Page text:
There is so much dynamism in Linux and the applications available for it that each distribution update also updates a few library packages. Programs that require libraries that are too new or too old will no longer run. Switching to a different distribution, such as from Ubuntu to openSUSE, becomes even more difficult because distributors often decide for themselves to keep certain software packages at a version below the latest available one. A program compiled for openSUSE might then need libraries from two different releases on Ubuntu.

Listing 1

Version Error

./readline-test: error while loading shared libraries: cannot open shared object file: No such file or directory

If you develop your own software, you may want to test whether the program files you generate will run on all distribution versions you support. Can the RPM or Debian package you generated be installed? Are all dependencies on libraries met so that the program actually launches? Finally, does it work as expected? Again, using a VM is a little excessive for these software tests.

Containers offer an alternative to VMs or real hardware: They do not virtualize a complete computer and are therefore not suitable for all purposes, but in many cases they are perfect for the use case at hand. The advantage they have is that of resource efficiency (lower RAM and disk space requirements), and they can be set up far faster than a VM. You can deploy a new container in seconds, while a fresh installation in a VM will take around 15 minutes. Even when cloning an existing VM, you can expect a wait of several minutes because multiple gigabytes of data need to be copied in the process.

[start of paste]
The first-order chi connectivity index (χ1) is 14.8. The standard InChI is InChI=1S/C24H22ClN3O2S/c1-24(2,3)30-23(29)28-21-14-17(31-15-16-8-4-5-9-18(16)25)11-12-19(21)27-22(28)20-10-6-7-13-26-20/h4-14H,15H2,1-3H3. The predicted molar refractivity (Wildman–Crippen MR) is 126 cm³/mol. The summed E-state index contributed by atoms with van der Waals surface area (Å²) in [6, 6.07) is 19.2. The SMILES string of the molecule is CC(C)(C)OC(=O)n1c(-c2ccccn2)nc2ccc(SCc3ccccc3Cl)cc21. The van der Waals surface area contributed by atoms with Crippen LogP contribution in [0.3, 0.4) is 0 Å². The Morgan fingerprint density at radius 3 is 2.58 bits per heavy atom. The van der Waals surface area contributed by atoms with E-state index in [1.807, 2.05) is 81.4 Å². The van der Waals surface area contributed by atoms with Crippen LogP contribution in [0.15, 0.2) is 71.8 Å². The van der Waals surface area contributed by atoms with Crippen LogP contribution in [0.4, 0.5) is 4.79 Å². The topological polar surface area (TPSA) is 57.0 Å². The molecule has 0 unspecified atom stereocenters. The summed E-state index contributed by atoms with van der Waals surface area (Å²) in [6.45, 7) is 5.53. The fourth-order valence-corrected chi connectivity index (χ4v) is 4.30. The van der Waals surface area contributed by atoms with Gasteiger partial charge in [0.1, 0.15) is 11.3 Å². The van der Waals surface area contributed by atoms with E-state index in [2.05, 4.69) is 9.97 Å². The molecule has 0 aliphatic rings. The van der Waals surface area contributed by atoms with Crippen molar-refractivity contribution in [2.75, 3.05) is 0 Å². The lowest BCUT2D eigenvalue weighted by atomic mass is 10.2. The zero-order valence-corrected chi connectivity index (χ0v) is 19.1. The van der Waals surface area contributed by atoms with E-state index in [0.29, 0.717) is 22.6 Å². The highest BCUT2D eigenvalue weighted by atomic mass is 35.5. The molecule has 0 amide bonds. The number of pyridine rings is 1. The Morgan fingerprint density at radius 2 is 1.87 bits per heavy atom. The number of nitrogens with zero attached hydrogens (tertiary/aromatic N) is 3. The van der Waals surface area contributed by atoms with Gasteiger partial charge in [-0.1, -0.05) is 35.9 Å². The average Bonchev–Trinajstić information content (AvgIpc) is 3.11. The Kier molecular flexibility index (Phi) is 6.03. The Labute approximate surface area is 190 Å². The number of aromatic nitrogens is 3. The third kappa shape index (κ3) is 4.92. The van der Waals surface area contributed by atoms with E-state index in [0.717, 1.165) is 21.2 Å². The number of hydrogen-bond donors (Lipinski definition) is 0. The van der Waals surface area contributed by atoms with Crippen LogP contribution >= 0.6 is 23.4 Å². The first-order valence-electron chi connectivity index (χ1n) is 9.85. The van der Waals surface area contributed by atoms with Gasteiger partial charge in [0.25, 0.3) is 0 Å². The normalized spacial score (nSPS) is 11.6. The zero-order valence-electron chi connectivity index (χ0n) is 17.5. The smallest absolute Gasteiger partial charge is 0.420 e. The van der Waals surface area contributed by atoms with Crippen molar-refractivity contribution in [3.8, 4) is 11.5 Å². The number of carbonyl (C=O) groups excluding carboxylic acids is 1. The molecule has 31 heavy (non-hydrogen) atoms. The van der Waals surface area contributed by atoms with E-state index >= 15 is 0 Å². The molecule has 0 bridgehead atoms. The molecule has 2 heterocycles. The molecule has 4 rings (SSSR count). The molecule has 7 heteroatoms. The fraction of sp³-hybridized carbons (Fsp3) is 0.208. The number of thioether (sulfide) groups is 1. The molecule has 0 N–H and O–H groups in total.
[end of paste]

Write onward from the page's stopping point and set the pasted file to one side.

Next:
This article takes a look at Docker [3]. But there are other tools for providing containers on Linux. Docker competitor Linux Containers (LXC [4]) is another popular choice; it is used, for example, by the Proxmox [5] VM and container management tool.

Installing Docker

Docker is quickly set up. On Ubuntu, install the package (Listing 2, line 2) and sign up as a member of the new docker group using usermod (line 3). On an openSUSE system, you can install with Zypper (line 5). The package there is simply named docker, and the Docker service is still disabled after the setup. You can change this with the two systemctl calls (lines 6 and 7).

Listing 2

Setting Up Docker

01 ### On Ubuntu
02 $ sudo apt install
03 $ sudo usermod -a -G docker esser
04 ### On OpenSuse
05 $ sudo zypper install docker
06 $ sudo systemctl enable docker
07 $ sudo systemctl start docker
08 ### Function test
09 $ docker run hello-world

Log out and then log back in for your new group membership to take effect. By the way, in our test on Ubuntu 22.04, a new login was not enough. We had to kill all of our own processes by typing

sudo killall -9 -u $USER